Once your schedule is setup it is on to the race. When you started your career you had the choice of a brief or long format. Brief just consists of qualifying and racing. The long format has you qualifying, racing the heat races, which qualify you for the final money races, and also the trophy dash when necessary. Depending on how well you qualify determines either your starting order in the brief format or where you are placed in the heat races on the long format. If you finish in the top 6 in your heat race you automatically receive a spot in the A Main race, which is the only way to receive a major payout for the race. If you don't initially finish your heat in the top 6 you go to the B Main where you have one last shot at the larger dollars. If you finish 5th or below in the B Main your night is done, you will receive a small amount of money its on to the next race. Finish in the top 4 and you are on to the A Main. Downside of racing the B Main is that if you take on a lot of damage you earn no money before going to the A Main, so the best bet is to do well in the heat races. One side note on going from the Heat race straight to the A Main is you have the opportunity to race with 11 other cars in a Trophy Dash which sets the starting position for the first 12 cars in the A Main. If you skip this you will start in 12th. The B Main top 4 does not receive an opportunity to race in the Trophy Dash as they start in 13th- 16th position depending on their finish in the B Main. Before each segment of racing you have the ability to adjust certain areas of your sprint car to try and make yourself faster, these include gearing ratio changes, shocks types, pitch and position of the wings, ride height, weight distribution as well as a couple others. The manual does a good job of telling you what the effects of each change may be. You also can repair damage before the race, but beware, you are only allowed to fix so much of the damage each segment, with roughly about 10% max damage being fixable during segments.

Controlling the cars can be done via many different methods including wheels, gamepads, joysticks, and even a keyboard if you are so inclined. I don't recommend a keyboard for racing, but it can be done. I raced using a Nostromo n45 Gamepad and also a Microsoft Force Feedback Wheel and both were easy to set up and use while racing. Response time using the controls is excellent and only takes a few seconds to configure them to your liking. Once on the track you will find how well the cars behave and react, the gameplay is top notch racing, even at the initial levels you can get a good feel for the type of power a sprint car possesses. The sprints are not about mashing the gas and flying around the track. You will definitely need to learn how to use quite a bit of finesse as you are progressing through the ranks. The more powerful the car the tougher the racing becomes, but the speeds you go are a nice trade-off as competing at the WoO level is an exhilarating experience. The AI also does a very good job of faithfully reproducing sprint car racing, as you will have the dominators and the slackers. In the main event races you will do just as much dodging the slow sprints as you do trying to pass to advance your position. To go along with that the AI is very unpredictable. They will try and sneak by for your spot, change lines as the race progresses, and even tangle with each other on the track causing cars to be flipping and sliding everywhere to avoid the mess. The crashes in WoO are not overdone by any means and maybe even possibly a little underdone, but you are almost certain to have the need to dodge a wreck or calamity sometime during each event in at least one of the segments of racing. Cautions if turned may come out around a crashing type incident, however it normally takes having a car stopped on the track to bring out a caution versus the actual wreck happening. With sprint cars, they have to be pushed started once stopped, since there is no clutch on them. So as long as you can keep the wheels moving during a wreck you can get back on your wheels and take off. If you stop and try to get yourself re- focused on which way to go and wait for traffic you will 9 times out of 10 bring out a caution and re-start the lap from the rear of the field.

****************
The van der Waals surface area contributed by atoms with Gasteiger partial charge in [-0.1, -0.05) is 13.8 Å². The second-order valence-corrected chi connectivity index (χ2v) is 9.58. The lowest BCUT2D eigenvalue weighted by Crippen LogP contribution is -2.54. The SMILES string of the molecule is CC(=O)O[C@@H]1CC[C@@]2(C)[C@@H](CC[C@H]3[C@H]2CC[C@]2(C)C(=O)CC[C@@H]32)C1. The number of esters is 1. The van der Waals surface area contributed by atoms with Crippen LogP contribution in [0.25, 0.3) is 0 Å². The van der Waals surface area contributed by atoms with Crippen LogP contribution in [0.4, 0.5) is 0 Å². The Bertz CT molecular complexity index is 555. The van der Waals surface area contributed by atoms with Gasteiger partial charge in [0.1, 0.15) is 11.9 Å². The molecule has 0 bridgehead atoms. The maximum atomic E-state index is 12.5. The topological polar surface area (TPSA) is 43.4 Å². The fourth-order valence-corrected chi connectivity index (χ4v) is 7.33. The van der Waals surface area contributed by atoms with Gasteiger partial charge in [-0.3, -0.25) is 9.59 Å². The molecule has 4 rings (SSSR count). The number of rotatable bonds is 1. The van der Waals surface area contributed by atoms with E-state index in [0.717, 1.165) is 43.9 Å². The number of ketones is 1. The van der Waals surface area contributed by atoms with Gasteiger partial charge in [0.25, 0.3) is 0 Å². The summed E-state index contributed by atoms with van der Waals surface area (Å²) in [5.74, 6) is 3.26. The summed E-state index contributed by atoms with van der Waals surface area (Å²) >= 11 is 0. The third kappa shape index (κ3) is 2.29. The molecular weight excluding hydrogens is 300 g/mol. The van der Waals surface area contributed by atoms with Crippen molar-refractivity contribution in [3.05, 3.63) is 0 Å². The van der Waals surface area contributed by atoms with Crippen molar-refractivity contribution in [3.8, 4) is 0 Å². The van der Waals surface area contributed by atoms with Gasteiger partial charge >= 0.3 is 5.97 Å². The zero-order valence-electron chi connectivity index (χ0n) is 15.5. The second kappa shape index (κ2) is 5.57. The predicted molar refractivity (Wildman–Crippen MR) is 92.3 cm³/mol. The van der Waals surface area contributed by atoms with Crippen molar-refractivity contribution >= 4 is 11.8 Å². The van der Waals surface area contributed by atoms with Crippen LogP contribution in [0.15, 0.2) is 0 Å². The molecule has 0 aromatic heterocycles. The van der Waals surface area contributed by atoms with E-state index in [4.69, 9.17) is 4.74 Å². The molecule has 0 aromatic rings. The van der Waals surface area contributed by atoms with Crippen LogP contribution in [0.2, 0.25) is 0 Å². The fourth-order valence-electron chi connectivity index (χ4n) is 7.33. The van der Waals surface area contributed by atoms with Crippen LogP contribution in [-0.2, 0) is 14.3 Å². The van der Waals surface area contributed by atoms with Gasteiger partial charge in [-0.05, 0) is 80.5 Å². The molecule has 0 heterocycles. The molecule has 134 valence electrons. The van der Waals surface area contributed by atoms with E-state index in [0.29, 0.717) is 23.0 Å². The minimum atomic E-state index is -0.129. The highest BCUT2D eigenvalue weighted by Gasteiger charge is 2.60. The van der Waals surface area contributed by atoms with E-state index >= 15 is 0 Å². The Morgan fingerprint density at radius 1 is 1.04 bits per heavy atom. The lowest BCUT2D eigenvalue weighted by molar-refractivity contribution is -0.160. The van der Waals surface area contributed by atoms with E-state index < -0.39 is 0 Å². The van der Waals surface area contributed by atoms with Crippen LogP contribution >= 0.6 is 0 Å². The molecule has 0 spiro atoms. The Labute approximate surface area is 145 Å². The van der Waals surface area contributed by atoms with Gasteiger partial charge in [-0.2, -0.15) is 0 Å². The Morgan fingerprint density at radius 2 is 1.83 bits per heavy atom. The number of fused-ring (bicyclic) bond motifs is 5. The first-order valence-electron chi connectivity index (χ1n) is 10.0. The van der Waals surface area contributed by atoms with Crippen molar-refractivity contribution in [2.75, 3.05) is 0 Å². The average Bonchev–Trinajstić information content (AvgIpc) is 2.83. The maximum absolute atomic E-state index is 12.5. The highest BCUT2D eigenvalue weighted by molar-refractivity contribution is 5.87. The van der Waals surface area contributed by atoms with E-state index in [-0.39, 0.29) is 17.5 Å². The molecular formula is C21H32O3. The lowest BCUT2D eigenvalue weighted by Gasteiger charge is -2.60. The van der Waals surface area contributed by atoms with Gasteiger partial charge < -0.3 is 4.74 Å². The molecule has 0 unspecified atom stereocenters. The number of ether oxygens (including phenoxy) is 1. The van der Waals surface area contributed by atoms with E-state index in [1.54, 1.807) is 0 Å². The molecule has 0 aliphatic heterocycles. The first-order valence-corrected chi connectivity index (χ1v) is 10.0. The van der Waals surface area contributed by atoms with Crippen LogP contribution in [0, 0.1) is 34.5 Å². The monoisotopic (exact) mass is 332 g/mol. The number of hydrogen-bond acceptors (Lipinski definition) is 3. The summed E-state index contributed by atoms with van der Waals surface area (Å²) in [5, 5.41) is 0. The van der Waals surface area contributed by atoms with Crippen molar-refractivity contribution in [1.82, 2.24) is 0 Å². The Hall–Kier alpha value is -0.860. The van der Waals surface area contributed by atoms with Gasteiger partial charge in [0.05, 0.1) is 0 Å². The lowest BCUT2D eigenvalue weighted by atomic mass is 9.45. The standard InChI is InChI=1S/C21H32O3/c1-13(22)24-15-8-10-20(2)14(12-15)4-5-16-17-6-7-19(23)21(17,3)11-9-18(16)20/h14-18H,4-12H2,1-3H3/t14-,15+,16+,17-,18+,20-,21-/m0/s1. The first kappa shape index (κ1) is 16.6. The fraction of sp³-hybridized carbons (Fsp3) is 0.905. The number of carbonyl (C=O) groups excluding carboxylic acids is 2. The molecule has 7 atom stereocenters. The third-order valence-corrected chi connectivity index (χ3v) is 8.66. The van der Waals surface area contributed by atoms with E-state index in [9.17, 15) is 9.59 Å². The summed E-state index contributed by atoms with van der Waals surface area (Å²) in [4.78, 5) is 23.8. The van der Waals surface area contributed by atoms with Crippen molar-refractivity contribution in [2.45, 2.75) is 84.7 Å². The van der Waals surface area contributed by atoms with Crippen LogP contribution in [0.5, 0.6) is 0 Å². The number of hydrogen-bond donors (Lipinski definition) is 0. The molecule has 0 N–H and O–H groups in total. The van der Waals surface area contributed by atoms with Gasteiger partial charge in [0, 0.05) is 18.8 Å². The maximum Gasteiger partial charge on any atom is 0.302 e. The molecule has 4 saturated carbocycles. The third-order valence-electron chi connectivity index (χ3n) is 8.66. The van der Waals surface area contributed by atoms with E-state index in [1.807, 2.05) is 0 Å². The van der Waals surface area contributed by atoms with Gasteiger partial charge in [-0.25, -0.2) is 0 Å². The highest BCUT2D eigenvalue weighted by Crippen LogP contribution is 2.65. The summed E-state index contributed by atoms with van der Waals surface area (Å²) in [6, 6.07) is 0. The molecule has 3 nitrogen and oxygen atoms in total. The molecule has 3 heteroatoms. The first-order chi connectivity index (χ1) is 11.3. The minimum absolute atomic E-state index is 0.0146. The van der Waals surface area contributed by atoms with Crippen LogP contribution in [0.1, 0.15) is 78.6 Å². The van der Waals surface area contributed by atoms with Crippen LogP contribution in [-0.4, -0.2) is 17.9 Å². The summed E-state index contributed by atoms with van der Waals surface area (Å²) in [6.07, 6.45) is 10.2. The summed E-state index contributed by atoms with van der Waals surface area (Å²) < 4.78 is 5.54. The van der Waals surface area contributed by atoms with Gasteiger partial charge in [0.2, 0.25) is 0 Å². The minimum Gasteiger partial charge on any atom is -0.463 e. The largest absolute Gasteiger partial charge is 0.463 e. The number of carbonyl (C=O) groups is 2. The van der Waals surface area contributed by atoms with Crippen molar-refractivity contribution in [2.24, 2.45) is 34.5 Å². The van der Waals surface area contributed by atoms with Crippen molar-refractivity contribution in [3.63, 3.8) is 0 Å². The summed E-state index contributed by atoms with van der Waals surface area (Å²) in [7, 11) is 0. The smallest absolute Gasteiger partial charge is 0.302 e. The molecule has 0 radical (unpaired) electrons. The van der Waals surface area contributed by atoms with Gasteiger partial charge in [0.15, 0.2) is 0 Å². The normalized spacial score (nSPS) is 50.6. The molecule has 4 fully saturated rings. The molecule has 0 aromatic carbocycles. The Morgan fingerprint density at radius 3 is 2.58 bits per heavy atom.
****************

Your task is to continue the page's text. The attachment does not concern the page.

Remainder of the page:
As you race you have the ability to change your wing position which can help you go faster on the track at a price of reduced handling or move it the other way for better handling and reduced top speed. It is possible to win with the default setups later on in your career, but if you have the time and patience run some laps making changes to your setup and you can really see some massive differences as you dial the sprint car into a finely tuned racing machine. It is very feasible to take the $10,000 sprint car, a couple upgrades, and a decent setup and win a 3 star race with some excellent driving mixed in. Trust me though, it took a lot of tweaking and effort to get there, but I thought it was well worth it.

Once you start winning in career mode you will start receiving sponsorship offers, and for putting their decal on your car you will get an 'appearance' fee at the end of each event. This helps in building up your bank roll as well as allowing you to get competitive much faster through upgrades and new sprint cars. This in turn is the easier way to progress versus my attempts at setup perfection. The first year of your career you can at best end in a respectable manner, but once year two begins you can really start to make a name for yourself. If you enter an event in every week using the long format you are easily looking at 5-6 hours of gameplay to finish a season. Which gives you a ton of replay value, since the majority of players won't be at the WoO stage until at least their third year.

World of Outlaws: Sprint Car Racing is a game that can appeal to many segments of gamers. If you already own the PS2 version of World of Outlaws you probably do not even need to give the PC version much of a look unless you are desperate for multiplayer. Those that have not played the PS2 version do not look at this as a game where you are only going around in circles, because it is much more than that. WoO: SC is an excellent racing game period. If you happen to be a sprint car fan you would be doing yourself a supreme injustice by not checking this out. The same goes for the person who likes many different genres of racing games. The casual racing gamer who is more a fan of the arcade type racers like Need for Speed or Burnout should also be able to find considerable amount of enjoyment out of this title as well. Even if you have in the past declared going in circles is not your thing.

The racing here is fun, challenging, and there is definitely quite a bit of longevity here if you give it the time. Ratbag has delivered another excellent product that also for the price gives you a ton of bang for your buck. Hopefully enough gamers out there give this a shot as Ratbag while maybe not state of the art in delivery, has a proven track record for giving the end user a well done and enjoyable title, and this one does not deviate one bit.

World of Outlaws: Sprint Cars Score
out of 10